Kanye West has a humble side, and he's not afraid to show it.
"I'm a very, very down-to-earth person," the rapper says in a phone interview from his New York City home, downplaying much-talked about award show tantrums. "I mean, I stay in the middle of the city in New York. I'm just a very honest person with music and with supporters and at award shows. It's like I'm at war or like I'm on the court. But in real life, I'm laid-back and just want everyone to have a good time and help as many people as possible."
On Thursday he'll do just that by headlining the Kanye West Benefit Concert at The Chicago Theatre. The event will benefit the Kanye West Foundation, a charity designed to help kids stay in school. The foundation was created by West's mother, Donda, who died in 2007 after complications following plastic surgery.
"It just makes me happy that we have really great people involved that can help to keep my mother's vision of education in an innovative way alive," West says.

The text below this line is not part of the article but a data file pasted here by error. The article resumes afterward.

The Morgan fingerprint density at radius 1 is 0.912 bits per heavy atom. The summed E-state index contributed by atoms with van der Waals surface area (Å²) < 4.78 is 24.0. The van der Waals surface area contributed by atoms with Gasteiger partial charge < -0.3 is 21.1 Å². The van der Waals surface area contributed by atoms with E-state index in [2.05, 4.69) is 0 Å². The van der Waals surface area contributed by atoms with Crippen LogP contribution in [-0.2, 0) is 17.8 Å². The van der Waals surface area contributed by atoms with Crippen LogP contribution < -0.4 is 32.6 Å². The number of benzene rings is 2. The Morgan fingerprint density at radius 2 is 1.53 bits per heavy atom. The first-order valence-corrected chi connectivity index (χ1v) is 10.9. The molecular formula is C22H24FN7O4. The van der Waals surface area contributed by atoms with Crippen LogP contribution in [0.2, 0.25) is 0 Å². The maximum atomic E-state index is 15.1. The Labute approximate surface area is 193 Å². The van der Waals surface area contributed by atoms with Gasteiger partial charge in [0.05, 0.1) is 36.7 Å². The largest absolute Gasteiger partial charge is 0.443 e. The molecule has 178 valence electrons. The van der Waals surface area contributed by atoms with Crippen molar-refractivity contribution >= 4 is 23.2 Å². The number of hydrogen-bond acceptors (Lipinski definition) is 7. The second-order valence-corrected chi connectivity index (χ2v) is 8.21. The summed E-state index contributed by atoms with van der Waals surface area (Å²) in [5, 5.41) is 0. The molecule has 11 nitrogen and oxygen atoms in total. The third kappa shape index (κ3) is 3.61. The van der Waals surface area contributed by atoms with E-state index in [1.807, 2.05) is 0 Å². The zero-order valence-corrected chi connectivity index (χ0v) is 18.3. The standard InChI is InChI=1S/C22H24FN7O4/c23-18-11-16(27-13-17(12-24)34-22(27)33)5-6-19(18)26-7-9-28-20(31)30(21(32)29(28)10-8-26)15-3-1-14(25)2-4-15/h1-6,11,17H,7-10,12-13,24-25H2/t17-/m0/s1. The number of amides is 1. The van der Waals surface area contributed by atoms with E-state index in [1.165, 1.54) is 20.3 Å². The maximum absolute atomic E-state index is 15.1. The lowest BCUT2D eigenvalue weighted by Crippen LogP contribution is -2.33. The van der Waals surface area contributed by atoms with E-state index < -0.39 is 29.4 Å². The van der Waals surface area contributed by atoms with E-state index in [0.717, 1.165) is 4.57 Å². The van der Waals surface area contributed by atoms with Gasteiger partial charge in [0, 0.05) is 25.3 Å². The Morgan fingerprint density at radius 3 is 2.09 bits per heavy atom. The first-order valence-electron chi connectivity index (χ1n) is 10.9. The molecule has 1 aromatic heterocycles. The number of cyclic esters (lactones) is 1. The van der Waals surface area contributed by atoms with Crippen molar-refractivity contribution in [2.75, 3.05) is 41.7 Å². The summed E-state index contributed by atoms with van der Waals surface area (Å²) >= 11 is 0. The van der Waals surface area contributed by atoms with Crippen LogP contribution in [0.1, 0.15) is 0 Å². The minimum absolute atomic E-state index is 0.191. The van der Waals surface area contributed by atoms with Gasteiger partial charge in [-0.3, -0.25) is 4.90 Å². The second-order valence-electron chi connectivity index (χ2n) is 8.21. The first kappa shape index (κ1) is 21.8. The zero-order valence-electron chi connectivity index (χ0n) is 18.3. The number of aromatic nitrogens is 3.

West is passionate about the foundation because it also promotes a music production program designed to motivate students to stay in school and graduate. It's the very thing that West, who famously titled his debut album "The College Dropout," wishes he'd had. He jokes that maybe he would have stayed in school longer. (He dropped out of Chicago State University, where his mother was the English department chair.)
"I thought back to when I was in high school: I was very into music, but the equipment was really expensive and hard to get a hold of. The basketball court at school was free. Or it was free to play a violin or a drum set, but the way music on the radio is made, there was nothing in high school that helped with that," he says.
So far the West Foundation has helped 200 kids in Los Angeles learn to write music and use music studio equipment, and West hopes in the future he's able to expand his efforts.
And as for his hip-hop persona?
"When I go back to rapping," he says of the fifth studio album he's working on, "I might have to go back to war. I just might have to."